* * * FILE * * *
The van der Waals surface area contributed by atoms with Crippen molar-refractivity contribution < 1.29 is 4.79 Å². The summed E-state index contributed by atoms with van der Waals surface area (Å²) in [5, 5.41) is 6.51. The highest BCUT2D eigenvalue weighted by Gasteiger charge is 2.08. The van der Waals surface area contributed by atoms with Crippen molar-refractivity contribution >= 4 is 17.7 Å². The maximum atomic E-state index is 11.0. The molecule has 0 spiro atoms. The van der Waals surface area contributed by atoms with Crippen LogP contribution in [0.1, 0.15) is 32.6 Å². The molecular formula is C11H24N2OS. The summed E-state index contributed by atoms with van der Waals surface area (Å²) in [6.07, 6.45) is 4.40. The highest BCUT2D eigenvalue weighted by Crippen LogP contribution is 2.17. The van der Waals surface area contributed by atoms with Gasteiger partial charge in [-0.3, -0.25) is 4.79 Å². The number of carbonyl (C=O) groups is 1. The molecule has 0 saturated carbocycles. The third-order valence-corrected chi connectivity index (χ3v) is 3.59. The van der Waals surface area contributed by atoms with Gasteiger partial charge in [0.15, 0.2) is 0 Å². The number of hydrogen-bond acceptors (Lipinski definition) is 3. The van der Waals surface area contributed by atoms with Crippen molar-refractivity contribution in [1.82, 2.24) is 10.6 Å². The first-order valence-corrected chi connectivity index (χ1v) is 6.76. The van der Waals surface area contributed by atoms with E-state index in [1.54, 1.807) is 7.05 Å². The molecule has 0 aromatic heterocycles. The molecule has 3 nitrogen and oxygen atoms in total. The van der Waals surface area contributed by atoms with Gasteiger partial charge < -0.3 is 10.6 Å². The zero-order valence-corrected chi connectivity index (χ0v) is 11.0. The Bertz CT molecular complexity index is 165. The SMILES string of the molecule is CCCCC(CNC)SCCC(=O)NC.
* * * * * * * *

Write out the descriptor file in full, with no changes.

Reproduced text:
The van der Waals surface area contributed by atoms with Crippen molar-refractivity contribution < 1.29 is 4.79 Å². The summed E-state index contributed by atoms with van der Waals surface area (Å²) in [5, 5.41) is 6.51. The highest BCUT2D eigenvalue weighted by Gasteiger charge is 2.08. The van der Waals surface area contributed by atoms with Crippen molar-refractivity contribution >= 4 is 17.7 Å². The maximum atomic E-state index is 11.0. The molecule has 0 spiro atoms. The van der Waals surface area contributed by atoms with Crippen LogP contribution in [0.1, 0.15) is 32.6 Å². The molecular formula is C11H24N2OS. The summed E-state index contributed by atoms with van der Waals surface area (Å²) in [6.07, 6.45) is 4.40. The highest BCUT2D eigenvalue weighted by Crippen LogP contribution is 2.17. The van der Waals surface area contributed by atoms with Gasteiger partial charge in [-0.3, -0.25) is 4.79 Å². The number of carbonyl (C=O) groups is 1. The molecule has 0 saturated carbocycles. The third-order valence-corrected chi connectivity index (χ3v) is 3.59. The van der Waals surface area contributed by atoms with Gasteiger partial charge in [0.15, 0.2) is 0 Å². The number of hydrogen-bond acceptors (Lipinski definition) is 3. The van der Waals surface area contributed by atoms with Crippen molar-refractivity contribution in [1.82, 2.24) is 10.6 Å². The first-order valence-corrected chi connectivity index (χ1v) is 6.76. The van der Waals surface area contributed by atoms with E-state index in [1.54, 1.807) is 7.05 Å². The molecule has 0 aromatic heterocycles. The molecule has 3 nitrogen and oxygen atoms in total. The van der Waals surface area contributed by atoms with Gasteiger partial charge < -0.3 is 10.6 Å². The zero-order valence-corrected chi connectivity index (χ0v) is 11.0. The Bertz CT molecular complexity index is 165. The SMILES string of the molecule is CCCCC(CNC)SCCC(=O)NC.